Following up his divisive films The Comedy and Entertainment, Rick Alverson once again got humorously bleak with his next feature The Mountain, which had its world premiere at the Venice International Film Festival. Set in 1953, the movie conveys the relationship between an introverted teenager Andy (Tye Sheridan), whose mother has been institutionalized, and the seemingly charming Dr. Wallace Fiennes (Jeff Goldblum), a famous lobotomist whose career is in sharp decline. As the Doctor evangelizes his harmful procedures to save his dwindling career, Andy becomes infatuated with a patient (Hannah Gross) and his worldview shifts accordingly with his burgeoning sexual feelings. Ahead of a summer release, Kino Lorber has now debuted the first trailer.

Rory O’Connor said in his review,” As an uneasy admirer of Entertainment, it took me a while to pinpoint exactly why Alverson hadn’t managed to repeat that film’s delicate balance. One need only read a handful of interviews with the director to get some idea of the man’s intelligence, however, with the greatest respect, it seems a brilliance of the removed, academic kind. Considering that the film was co-written by Dustin Guy Defa (whose debut feature Person to Person was such a blast last year), it’s strange that The Mountain ultimately comes across as an experiment of the sort that Goldblum’s character might have been interested in. It’s clever, cold, and devoid of the one thing it assumes to be interested in: humanity.”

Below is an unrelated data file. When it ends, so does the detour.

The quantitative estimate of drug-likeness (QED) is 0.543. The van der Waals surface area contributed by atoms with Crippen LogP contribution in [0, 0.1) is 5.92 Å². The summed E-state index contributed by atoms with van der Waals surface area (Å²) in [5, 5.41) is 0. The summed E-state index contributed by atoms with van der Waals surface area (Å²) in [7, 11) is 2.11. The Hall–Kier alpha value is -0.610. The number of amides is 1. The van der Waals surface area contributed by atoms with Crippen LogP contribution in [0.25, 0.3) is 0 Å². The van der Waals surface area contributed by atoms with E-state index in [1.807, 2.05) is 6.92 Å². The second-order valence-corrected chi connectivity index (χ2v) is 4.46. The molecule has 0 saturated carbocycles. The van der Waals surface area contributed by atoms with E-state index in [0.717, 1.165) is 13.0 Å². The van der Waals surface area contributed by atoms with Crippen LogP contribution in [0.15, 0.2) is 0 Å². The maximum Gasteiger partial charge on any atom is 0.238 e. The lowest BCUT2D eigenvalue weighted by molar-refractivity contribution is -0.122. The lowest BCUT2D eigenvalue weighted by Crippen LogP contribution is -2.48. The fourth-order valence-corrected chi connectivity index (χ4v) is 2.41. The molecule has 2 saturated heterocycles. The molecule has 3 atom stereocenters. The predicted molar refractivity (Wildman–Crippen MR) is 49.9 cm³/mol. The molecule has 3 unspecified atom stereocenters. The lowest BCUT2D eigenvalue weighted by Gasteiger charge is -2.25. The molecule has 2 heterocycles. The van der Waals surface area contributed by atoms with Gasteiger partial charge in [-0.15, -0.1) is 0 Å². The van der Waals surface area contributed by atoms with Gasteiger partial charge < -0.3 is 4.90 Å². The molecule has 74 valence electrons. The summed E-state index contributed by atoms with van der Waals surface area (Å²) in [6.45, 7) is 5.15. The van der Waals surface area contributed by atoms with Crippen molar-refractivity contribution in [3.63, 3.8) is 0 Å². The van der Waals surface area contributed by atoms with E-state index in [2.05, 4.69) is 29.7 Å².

Speaking about his intent for the film, Alverson told The Upcoming, “A lot of my films are are anti-utopian because are a counterweight to an overabundance of hyperbolic positive messages in cinema and the media, particularly in the US, that are all aspirational… it’s dangerous; it disconnects us from the world’s limitations, the fact that limitations make up everything around us, that they let us comprehend the beauty of the world but also our place in it, and without them, we become disconnected from things, we don’t understand anymore….It’s the narrative that we are unbound by these constraints. The film is about constraints and limitations.”

Co-starring Denis Lavant and Udo Kier, see the trailer below.

1950s America. Since his mother’s confinement to an institution, Andy has lived in the shadow of his stoic father. A family acquaintance, Dr. Wallace Fiennes, employs the introverted young man as a photographer to document an asylum tour advocating for his increasingly controversial lobotomy procedure. As the tour progresses and Andy witnesses the doctor’s career and life unravel, he begins to identify with the institutions’ patients. Arriving at a California mountain town, a growing center of the New Age movement, they encounter an unconventional French healer who requests a lobotomy for his own daughter, Susan.

The Mountain opens on July 26.

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